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dc.contributor.authorRhouma, Mohamed
dc.contributor.authorFairbrother, John Morris
dc.contributor.authorThériault, William
dc.contributor.authorBeaudry, Francis
dc.contributor.authorBergeron, Nadia
dc.contributor.authorLaurent-Lewandowski, Sylvette
dc.contributor.authorLetellier, Ann
dc.date.accessioned2017-07-25T18:00:37Z
dc.date.availableNO_RESTRICTIONfr
dc.date.available2017-07-25T18:00:37Z
dc.date.issued2017
dc.identifier.urihttp://hdl.handle.net/1866/18992
dc.subjectETECfr
dc.subjectVirulence genefr
dc.subjectFecalfr
dc.subjectColistin sulfatefr
dc.subjectDiarrheafr
dc.subjectPigsfr
dc.titleThe fecal presence of enterotoxin and F4 genes as an indicator of efficacy of treatment with colistin sulfate in pigsfr
dc.typeArticle
dc.contributor.affiliationUniversité de Montréal. Faculté de médecine vétérinairefr
UdeM.statutProfesseur(e) / Professorfr
dc.identifier.doi10.1186/s12866-016-0915-0
dcterms.abstractBackground : Enterotoxigenic Escherichia coli (ETEC) strains producing multiple enterotoxins are important causes of post-weaning diarrhea (PWD) in pigs. The aim of the present study was to investigate the fecal presence of ETEC enterotoxin as well as F4 and F18 genes as an indicator of colistin sulfate (CS) efficacy for treatment of PWD in pigs. Forty-eight piglets were weaned at the age of 21 days, and were divided into four groups: challenged treated, challenged untreated, unchallenged treated, and unchallenged untreated. Challenge was performed using 109 CFU of an ETEC: F4 strain, and treatment was conducted using oral CS at the dose of 50,000 IU/kg. The fecal presence of genes encoding for STa, STb, LT, F4 and F18 was detected using PCR. Results : The PCR amplification of ETEC virulence genes showed that nearly 100% of pigs excreted genes encoding for STa and STb toxins in the feces before the challenge. These genes, in the absence of the gene encoding F4, were considered as a marker for F4-negative ETEC. One day after ETEC: F4 oral challenge pigs in the two challenged groups excreted the genes encoding LT and F4 in the feces. These genes were considered as a marker for F4-positive ETEC. However, the gene encoding F18 was not detected in any fecal samples of the 4 groups throughout the experiment. After only 3 days of successive oral treatment with CS, a significant reduction in both the F4-positive and negative ETEC populations was observed in the challenged treated group compared to the challenged untreated group (p < 0.0001). Conclusions : Our study is among the first to report that under controlled farming conditions, oral CS treatment had a significant effect on both fecal F4-positive and F4-negative ETEC in pigs. However, CS clinical efficiency was correlated with non-detection of F4-positive ETEC in the feces. Furthermore the fecal presence of F4-negative ETEC was not associated with clinical symptoms of post-weaning diarrhea in pigs.fr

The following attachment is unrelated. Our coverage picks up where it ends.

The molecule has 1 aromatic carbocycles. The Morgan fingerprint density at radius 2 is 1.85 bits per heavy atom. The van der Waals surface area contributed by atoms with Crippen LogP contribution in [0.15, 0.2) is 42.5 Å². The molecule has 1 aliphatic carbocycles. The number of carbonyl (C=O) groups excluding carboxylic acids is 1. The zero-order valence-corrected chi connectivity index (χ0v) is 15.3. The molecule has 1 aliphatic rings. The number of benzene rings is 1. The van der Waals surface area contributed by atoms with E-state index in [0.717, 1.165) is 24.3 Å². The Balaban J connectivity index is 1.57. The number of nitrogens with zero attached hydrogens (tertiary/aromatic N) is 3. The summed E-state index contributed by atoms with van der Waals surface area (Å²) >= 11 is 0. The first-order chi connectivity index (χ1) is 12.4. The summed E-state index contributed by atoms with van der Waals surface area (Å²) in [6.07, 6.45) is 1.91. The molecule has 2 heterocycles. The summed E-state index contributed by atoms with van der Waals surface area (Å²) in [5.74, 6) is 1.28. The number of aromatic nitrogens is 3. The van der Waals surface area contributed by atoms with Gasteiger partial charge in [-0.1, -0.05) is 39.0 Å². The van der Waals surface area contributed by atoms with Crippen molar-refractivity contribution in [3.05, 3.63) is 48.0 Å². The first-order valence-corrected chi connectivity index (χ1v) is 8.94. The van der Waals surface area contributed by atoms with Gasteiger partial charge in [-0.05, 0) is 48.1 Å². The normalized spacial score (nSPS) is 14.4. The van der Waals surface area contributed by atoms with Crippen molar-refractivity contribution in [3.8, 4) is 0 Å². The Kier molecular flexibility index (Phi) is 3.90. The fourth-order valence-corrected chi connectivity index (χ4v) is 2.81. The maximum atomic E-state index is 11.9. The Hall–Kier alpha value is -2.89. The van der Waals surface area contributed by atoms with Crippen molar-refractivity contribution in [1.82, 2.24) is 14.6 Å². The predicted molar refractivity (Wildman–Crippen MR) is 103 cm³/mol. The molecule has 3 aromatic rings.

dcterms.isPartOfurn:ISSN:1471-2180
dcterms.languageengfr
UdeM.VersionRioxxVersion originale de l'auteur / Author's Original
oaire.citationTitleBMC microbiology
oaire.citationVolume17


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